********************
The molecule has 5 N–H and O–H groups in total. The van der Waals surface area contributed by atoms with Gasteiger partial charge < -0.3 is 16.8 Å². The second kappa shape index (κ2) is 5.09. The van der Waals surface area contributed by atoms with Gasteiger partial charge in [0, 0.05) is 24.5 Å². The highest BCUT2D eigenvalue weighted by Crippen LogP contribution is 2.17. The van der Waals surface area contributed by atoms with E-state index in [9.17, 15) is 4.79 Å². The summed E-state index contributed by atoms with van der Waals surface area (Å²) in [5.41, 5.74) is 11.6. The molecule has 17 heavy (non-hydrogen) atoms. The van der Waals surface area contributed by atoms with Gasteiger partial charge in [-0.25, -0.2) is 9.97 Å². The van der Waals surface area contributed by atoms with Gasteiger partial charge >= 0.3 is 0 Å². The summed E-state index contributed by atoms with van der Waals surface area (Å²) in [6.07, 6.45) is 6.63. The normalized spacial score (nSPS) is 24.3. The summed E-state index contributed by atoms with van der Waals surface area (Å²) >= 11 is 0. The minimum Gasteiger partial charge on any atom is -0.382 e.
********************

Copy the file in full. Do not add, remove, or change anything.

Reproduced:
The molecule has 5 N–H and O–H groups in total. The van der Waals surface area contributed by atoms with Gasteiger partial charge < -0.3 is 16.8 Å². The second kappa shape index (κ2) is 5.09. The van der Waals surface area contributed by atoms with Gasteiger partial charge in [0, 0.05) is 24.5 Å². The highest BCUT2D eigenvalue weighted by Crippen LogP contribution is 2.17. The van der Waals surface area contributed by atoms with E-state index in [9.17, 15) is 4.79 Å². The summed E-state index contributed by atoms with van der Waals surface area (Å²) in [5.41, 5.74) is 11.6. The molecule has 17 heavy (non-hydrogen) atoms. The van der Waals surface area contributed by atoms with Gasteiger partial charge in [-0.25, -0.2) is 9.97 Å². The van der Waals surface area contributed by atoms with Gasteiger partial charge >= 0.3 is 0 Å². The summed E-state index contributed by atoms with van der Waals surface area (Å²) in [6.07, 6.45) is 6.63. The normalized spacial score (nSPS) is 24.3. The summed E-state index contributed by atoms with van der Waals surface area (Å²) >= 11 is 0. The minimum Gasteiger partial charge on any atom is -0.382 e.